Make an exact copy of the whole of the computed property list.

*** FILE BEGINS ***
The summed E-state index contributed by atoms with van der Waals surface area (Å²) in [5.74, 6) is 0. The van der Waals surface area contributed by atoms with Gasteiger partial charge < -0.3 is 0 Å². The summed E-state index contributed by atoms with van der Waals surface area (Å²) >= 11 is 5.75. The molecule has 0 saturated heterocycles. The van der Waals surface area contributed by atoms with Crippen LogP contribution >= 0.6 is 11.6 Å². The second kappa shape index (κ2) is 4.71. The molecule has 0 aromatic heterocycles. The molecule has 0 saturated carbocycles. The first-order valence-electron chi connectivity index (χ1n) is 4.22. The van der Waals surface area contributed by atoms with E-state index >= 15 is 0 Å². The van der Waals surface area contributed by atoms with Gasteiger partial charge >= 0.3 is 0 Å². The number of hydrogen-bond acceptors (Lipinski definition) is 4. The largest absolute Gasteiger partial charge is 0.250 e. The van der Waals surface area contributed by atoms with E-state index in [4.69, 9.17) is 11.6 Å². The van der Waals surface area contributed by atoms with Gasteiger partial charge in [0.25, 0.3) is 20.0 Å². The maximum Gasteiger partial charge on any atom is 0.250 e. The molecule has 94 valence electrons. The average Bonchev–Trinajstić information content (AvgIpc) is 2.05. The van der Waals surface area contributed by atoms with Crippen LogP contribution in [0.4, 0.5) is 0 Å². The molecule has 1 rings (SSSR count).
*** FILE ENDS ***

The summed E-state index contributed by atoms with van der Waals surface area (Å²) in [5.74, 6) is 0. The van der Waals surface area contributed by atoms with Gasteiger partial charge < -0.3 is 0 Å². The summed E-state index contributed by atoms with van der Waals surface area (Å²) >= 11 is 5.75. The molecule has 0 saturated heterocycles. The van der Waals surface area contributed by atoms with Crippen LogP contribution >= 0.6 is 11.6 Å². The second kappa shape index (κ2) is 4.71. The molecule has 0 aromatic heterocycles. The molecule has 0 saturated carbocycles. The first-order valence-electron chi connectivity index (χ1n) is 4.22. The van der Waals surface area contributed by atoms with E-state index >= 15 is 0 Å². The van der Waals surface area contributed by atoms with Gasteiger partial charge >= 0.3 is 0 Å². The number of hydrogen-bond acceptors (Lipinski definition) is 4. The largest absolute Gasteiger partial charge is 0.250 e. The van der Waals surface area contributed by atoms with E-state index in [4.69, 9.17) is 11.6 Å². The van der Waals surface area contributed by atoms with Gasteiger partial charge in [0.25, 0.3) is 20.0 Å². The maximum Gasteiger partial charge on any atom is 0.250 e. The molecule has 94 valence electrons. The average Bonchev–Trinajstić information content (AvgIpc) is 2.05. The van der Waals surface area contributed by atoms with Crippen LogP contribution in [0.4, 0.5) is 0 Å². The molecule has 1 rings (SSSR count).